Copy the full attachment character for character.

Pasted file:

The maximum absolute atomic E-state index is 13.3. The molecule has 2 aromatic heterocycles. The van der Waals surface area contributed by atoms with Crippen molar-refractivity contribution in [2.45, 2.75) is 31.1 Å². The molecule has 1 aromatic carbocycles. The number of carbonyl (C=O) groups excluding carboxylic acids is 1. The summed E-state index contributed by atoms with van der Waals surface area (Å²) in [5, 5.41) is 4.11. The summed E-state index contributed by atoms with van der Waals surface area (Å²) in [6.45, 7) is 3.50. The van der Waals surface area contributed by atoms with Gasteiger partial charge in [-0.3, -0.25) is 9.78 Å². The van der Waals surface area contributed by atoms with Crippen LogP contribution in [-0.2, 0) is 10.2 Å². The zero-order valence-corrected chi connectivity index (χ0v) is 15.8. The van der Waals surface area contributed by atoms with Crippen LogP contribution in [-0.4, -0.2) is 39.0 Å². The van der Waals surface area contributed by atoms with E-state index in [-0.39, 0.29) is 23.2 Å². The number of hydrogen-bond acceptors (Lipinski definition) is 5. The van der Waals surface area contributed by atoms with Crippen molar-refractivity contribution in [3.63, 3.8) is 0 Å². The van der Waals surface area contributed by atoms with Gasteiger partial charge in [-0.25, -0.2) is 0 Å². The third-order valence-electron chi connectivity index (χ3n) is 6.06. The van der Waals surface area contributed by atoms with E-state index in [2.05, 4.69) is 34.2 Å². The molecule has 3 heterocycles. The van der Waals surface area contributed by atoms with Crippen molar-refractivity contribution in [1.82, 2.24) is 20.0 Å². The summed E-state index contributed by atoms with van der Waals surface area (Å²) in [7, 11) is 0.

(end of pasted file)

The maximum absolute atomic E-state index is 13.3. The molecule has 2 aromatic heterocycles. The van der Waals surface area contributed by atoms with Crippen molar-refractivity contribution in [2.45, 2.75) is 31.1 Å². The molecule has 1 aromatic carbocycles. The number of carbonyl (C=O) groups excluding carboxylic acids is 1. The summed E-state index contributed by atoms with van der Waals surface area (Å²) in [5, 5.41) is 4.11. The summed E-state index contributed by atoms with van der Waals surface area (Å²) in [6.45, 7) is 3.50. The van der Waals surface area contributed by atoms with Gasteiger partial charge in [-0.3, -0.25) is 9.78 Å². The van der Waals surface area contributed by atoms with Crippen LogP contribution in [-0.2, 0) is 10.2 Å². The zero-order valence-corrected chi connectivity index (χ0v) is 15.8. The van der Waals surface area contributed by atoms with Crippen LogP contribution in [-0.4, -0.2) is 39.0 Å². The van der Waals surface area contributed by atoms with E-state index in [-0.39, 0.29) is 23.2 Å². The number of hydrogen-bond acceptors (Lipinski definition) is 5. The van der Waals surface area contributed by atoms with Crippen molar-refractivity contribution in [3.63, 3.8) is 0 Å². The van der Waals surface area contributed by atoms with Gasteiger partial charge in [-0.25, -0.2) is 0 Å². The third-order valence-electron chi connectivity index (χ3n) is 6.06. The van der Waals surface area contributed by atoms with E-state index in [2.05, 4.69) is 34.2 Å². The molecule has 3 heterocycles. The van der Waals surface area contributed by atoms with Crippen molar-refractivity contribution in [1.82, 2.24) is 20.0 Å². The summed E-state index contributed by atoms with van der Waals surface area (Å²) in [7, 11) is 0.